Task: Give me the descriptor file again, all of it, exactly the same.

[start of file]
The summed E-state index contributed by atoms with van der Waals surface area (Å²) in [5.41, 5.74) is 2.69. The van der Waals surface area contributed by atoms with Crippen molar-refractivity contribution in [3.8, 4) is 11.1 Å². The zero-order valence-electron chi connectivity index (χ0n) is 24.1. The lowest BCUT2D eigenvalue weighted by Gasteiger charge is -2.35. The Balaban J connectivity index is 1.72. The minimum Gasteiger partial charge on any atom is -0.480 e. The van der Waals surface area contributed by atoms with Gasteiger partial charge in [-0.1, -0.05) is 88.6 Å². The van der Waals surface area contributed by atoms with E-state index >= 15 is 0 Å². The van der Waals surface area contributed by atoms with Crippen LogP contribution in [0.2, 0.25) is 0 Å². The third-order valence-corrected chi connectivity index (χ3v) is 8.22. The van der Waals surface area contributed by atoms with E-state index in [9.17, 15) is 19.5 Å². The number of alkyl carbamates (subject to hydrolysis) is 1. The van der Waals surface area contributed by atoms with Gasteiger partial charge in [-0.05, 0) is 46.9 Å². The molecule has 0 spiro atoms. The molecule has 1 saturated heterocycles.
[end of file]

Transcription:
The summed E-state index contributed by atoms with van der Waals surface area (Å²) in [5.41, 5.74) is 2.69. The van der Waals surface area contributed by atoms with Crippen molar-refractivity contribution in [3.8, 4) is 11.1 Å². The zero-order valence-electron chi connectivity index (χ0n) is 24.1. The lowest BCUT2D eigenvalue weighted by Gasteiger charge is -2.35. The Balaban J connectivity index is 1.72. The minimum Gasteiger partial charge on any atom is -0.480 e. The van der Waals surface area contributed by atoms with Gasteiger partial charge in [-0.1, -0.05) is 88.6 Å². The van der Waals surface area contributed by atoms with E-state index >= 15 is 0 Å². The van der Waals surface area contributed by atoms with Crippen LogP contribution in [0.2, 0.25) is 0 Å². The third-order valence-corrected chi connectivity index (χ3v) is 8.22. The van der Waals surface area contributed by atoms with E-state index in [9.17, 15) is 19.5 Å². The number of alkyl carbamates (subject to hydrolysis) is 1. The van der Waals surface area contributed by atoms with Gasteiger partial charge in [-0.05, 0) is 46.9 Å². The molecule has 0 spiro atoms. The molecule has 1 saturated heterocycles.